What the home seller needs to do after closing

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So you’ve sold your house, gone through closing, and are ready to move on with the next chapter of your life. But does the buyer just sign the documents and immediately walk into your home? Do you have time to say one final goodbye to your old home? Do you have to finalize anything else before you vacate?

The period between closing and moving out is somewhat of a gray area. The buyer might feel anxious to move in, and the seller may not be in a rush to move out. Every real estate transaction is unique and the people involved in each have different priorities. That’s why it’s very important to lay out all of the expectations in writing before the closing date. If you need a little time to find a new home or your new home’s move-in date is a few weeks after closing, it should all be in writing so the buyer knows exactly when they can move in.

In this piece, we’ll explore what home sellers need to do after closing, including how long you can stay in the house after the sale is finalized, and what you need to do to ensure a smooth transition — including if you intend to do a sales-leaseback transaction. (Don’t worry, we’ll explain what that is.)

What does a seller have to do to close a real estate transaction?

After your home has been on the market for a bit, you’re probably ready to get up and move out as soon as you accept an offer. But hold your horses, there are a few things you need to do and consider before moving out. Accepting an offer is just the first step. (Find out whether it's a good idea to accept the first offer on your house).

As the seller, you’re responsible for negotiating, agreeing to, and signing all the necessary closing papers. But before that, you should start packing up everything that isn’t going to stay behind. (If you haven’t found a new place to live, you should get moving on that too!) After you’re packed up and have signed all the papers, then you can move out. 

When does closing happen?

Once you accept a buyer’s offer, it’s time to draw up the paperwork. Your respective real estate agents and attorneys will work on the purchase contract while the buyer’s bank will work to finalize their loan.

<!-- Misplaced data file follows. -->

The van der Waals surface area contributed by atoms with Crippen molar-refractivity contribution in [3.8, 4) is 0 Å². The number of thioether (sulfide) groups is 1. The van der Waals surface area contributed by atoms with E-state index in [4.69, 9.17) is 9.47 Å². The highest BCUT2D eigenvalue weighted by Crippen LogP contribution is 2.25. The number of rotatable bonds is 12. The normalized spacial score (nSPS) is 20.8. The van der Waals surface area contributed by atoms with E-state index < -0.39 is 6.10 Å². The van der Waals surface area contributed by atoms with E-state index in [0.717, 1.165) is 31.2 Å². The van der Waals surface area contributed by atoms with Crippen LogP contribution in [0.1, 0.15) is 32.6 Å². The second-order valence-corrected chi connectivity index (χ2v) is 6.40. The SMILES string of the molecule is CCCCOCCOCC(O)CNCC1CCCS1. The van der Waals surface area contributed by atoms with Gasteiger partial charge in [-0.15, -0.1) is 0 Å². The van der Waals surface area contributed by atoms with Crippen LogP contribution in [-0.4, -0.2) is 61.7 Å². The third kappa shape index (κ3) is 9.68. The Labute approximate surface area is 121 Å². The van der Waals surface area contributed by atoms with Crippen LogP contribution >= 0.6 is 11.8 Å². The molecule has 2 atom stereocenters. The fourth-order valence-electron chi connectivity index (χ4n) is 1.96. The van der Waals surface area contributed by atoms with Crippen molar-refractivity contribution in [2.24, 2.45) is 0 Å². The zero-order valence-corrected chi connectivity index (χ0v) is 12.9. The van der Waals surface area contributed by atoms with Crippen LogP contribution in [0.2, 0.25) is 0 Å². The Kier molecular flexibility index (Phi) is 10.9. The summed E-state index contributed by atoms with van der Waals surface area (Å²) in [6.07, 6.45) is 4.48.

The type of mortgage and the lender the buyer uses can impact how soon closing occurs after the offer is accepted but most conventional loans close in about 30 to 45 days. Special programs like a first-time home buyer program may take a few days longer.

This is the period when a seller should indicate if they need more time to move than the 30-day window to draw up the purchase contract. Negotiating it upfront gives both buyer and seller transparency into the next steps after closing. If you don’t clarify, the buyer might expect to move in right after closing.

Can a seller stay in the house after closing?

The short answer: Yes, a seller can stay in the house after closing, but only if it has been negotiated. Technically, unless it’s stated otherwise in the purchase contract, the buyer can move into the house the second they receive the keys at the closing table.

If you know you’ll need some time in the house after closing, either because you aren’t done moving or the closing date on their new home occurs later, you should complete a “use and occupancy” agreement. This states that even though the house is sold to someone else, the seller can stay for a specific amount of time to finish up what they need to finish up.

Buyers may try to charge you a per diem or offer other financial incentives to get you to move out faster, but if you’ve negotiated a use and occupancy agreement, you can stay in the house after closing.

Can the seller delay closing?

Staying in the home after closing isn’t ideal for anybody and may end up costing the seller money. In some instances, if you can see things aren’t lining up how you planned, you can push to delay closing. Remember, the purchase contract states the closing date, so if you’ve already signed it, you’ll have to tear it up and reopen negotiations. Newer real estate brokerages like Orchard offer services to help you buy a new home before you’ve sold your old one to help alleviate some of the stress of lining up multiple closings.